An awful big place

“That Frank, he lives inside of his own heart. That’s an awful big place to live in.”

This line is spoken by the character Karl in the film Sling Blade. He’s describing the personality of a kid he’s befriended. Sometimes, I feel like this quotation is applicable. After the bulk of the physical healing has tapered off, and the emotional adjustment has mostly settled, the question of what’s next becomes predominant. Most of my endeavors tend to have highs and lows. While I’ve accepted this is the nature of life, at times I wonder whether there will be something that will provide for more consistent motivation. I can only assume a spouse or children offer that, but perhaps that’s just a “grass is always greener on the other side,” example. Either way, though I live inside my own heart, I’m still open to the experience of what’s next.

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Stephen, In my life experience, if you can’t find motivation, love, respect, etc. in yourself, other’s cannot provide it for you. You are on a good road to healing. Remember, it’s just a different road.

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To give you an example of what I mean, I have a book coming out in a few months which helps to provide motivation to continue writing. However, I can only focus on that for part of the time. I’m still trying to discover what else I can be engaged with the rest of the time. I appreciate your feedback. Thank you for reaching out.

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Thank you so much for the clarification, I truly enjoy your writing! Sounds like you are looking for something mindless that can still help provide motivation. Here’s a couple things that have worked for me, gardening and walking. I used to absolutely enjoy woodcarving and wood working. Now, it requires great mental focus as I have trouble visualizing. This means I can no longer work out all the steps before I begin. If I miss a step or two in gardening, it’s not a big deal. However, missing a step or two when working with wood could mean loss of some fingers or a totally ruined project. I hope others chime in on what they do for motivation I did find a short article on motivation https://open.buffer.com/increase-your-motivation-tips/.

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Thank you for taking the time to discuss this with me, and for the kind words and the suggestions. As with many things I’ve learned during the recovery process, there are going to be segments of it which are more difficult to process. I think universally, everything is magnified for everyone right now, but I will continue to adjust and adapt. Some of it will be less comfortable, and that’s OK.

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I do so much enjoy your personal growth you are sharing. I bet your are one awesome teacher! Your are correct that we all have to learn it’s ok to adjust and adapt, to and for everything life brings us. When your book is published, send me a PM through this site. I look forward to it.

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I’d like to think that my family would be a great motivator, but alas that’s not the case.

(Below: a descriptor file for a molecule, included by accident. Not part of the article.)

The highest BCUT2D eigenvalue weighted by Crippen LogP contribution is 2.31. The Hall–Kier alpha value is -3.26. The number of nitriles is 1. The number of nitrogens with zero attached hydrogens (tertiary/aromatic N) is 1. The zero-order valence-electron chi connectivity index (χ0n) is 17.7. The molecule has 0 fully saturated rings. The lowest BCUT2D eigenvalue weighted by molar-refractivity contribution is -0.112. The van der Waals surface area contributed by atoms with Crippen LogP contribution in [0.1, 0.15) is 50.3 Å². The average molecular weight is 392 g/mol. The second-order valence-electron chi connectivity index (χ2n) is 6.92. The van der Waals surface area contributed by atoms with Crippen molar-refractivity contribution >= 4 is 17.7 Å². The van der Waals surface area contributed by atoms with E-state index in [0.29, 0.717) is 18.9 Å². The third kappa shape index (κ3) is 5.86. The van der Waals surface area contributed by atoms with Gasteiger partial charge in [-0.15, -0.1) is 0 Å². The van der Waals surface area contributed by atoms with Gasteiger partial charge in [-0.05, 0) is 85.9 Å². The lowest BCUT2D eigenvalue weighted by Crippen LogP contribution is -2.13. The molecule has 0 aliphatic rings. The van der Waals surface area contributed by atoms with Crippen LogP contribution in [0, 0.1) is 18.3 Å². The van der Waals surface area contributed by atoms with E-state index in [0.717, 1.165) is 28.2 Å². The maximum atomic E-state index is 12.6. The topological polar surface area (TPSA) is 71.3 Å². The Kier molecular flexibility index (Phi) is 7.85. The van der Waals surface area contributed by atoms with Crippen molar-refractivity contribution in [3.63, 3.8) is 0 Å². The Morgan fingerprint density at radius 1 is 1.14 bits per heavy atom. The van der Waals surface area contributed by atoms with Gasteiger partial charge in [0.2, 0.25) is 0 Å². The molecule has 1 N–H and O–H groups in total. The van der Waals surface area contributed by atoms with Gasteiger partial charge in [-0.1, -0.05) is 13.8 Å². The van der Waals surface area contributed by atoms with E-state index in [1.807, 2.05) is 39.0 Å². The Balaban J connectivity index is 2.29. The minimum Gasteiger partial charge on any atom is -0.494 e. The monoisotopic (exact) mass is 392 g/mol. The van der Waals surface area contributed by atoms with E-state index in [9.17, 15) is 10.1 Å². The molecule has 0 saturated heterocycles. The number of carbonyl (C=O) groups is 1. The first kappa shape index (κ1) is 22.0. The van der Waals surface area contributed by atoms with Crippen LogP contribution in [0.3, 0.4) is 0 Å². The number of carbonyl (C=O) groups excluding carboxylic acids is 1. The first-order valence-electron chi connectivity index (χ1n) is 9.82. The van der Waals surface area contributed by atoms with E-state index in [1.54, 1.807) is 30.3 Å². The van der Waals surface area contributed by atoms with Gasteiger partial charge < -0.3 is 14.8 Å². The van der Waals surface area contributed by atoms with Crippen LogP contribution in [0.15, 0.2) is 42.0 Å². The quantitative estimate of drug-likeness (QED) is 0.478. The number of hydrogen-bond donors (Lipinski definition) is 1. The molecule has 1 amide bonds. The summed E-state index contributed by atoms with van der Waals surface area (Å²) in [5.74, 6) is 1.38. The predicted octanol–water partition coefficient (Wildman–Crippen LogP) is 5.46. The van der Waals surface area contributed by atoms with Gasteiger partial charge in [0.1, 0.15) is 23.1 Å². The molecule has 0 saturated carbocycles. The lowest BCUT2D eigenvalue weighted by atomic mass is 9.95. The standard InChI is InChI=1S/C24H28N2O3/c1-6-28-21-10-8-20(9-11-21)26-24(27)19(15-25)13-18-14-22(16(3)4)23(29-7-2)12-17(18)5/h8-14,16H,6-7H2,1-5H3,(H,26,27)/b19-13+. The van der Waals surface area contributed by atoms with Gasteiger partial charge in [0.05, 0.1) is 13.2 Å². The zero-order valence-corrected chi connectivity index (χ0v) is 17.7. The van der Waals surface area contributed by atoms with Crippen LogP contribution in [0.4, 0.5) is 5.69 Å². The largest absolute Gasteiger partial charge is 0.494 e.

When I say ‘my family’, I’m thinking of my wife and her parents - mine are dead. Although my wife was with me through all of my intensive care, induced coma for 5 weeks and 3 months of rehab she still doesn’t seem to acknowledge that I have good days and bad days.
Quick recap. 11 years ago I had a grade 4 SAH.
Although now I appear quite normal, I walk straight, I drive, I’m the primary carer of my 3 year old child as my wife works fill time - I have retired.
My main issue is my balance and although I said I walk straight, it takes a fair amount of mental effort to maintain an even gate.
When I balk at the idea of walking down the hill to the shops, I’m perceived as lazy but no one considers the effort required to walk up the hill.
Fortunately I’m not a depressive person, but some days are a struggle.

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Chris, I completely relate to the balance issues, and I truly appreciate your sharing this with me. Some days will be a struggle, and others won’t be as great of a struggle. I heard a great quotation today from Pema Chodron which I’ll paraphrase. This helped to put everything into perspective. “Things come together, and they fall apart… the healing comes from letting there be room for all of this to happen.”

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Chris, I wonder how scared she still is…sometimes it’s a lot harder for our caregivers to recover than those of us who’ve ruptured. Don’t forget caregivers can suffer from PTSD. May I suggest that you talk to her on a good day? Ask her how she is handling your recovery. When my parents were still alive, their method of handling things was to pretend nothing happened. However, we had buried one of my brothers seven years prior to my rupture and they took it very, very hard. They didn’t want to bury another child. But their way of handling my rupture had my neurosurgeon ground me three weeks from them. She even offered to call them. Although my dad still wanted his “little sidekick/helper” my mom was able to process the danger they were putting me in. It helped my mom when the pharmacists explained. Find a day that both of you are in a good emotional place and discuss your feelings with her. Make your feelings your responsibility and not hers. Before that though, start with how she is doing. As survivors, we often get center stage our caregivers are most likely in the shadows.

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That’s sage advice, thanks so much.
I’ll give it a try.
Kind regards
Chris

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Let us know how it goes…my BH just reminded me when we discuss it, we “do it in snippets since it’s so exhausting”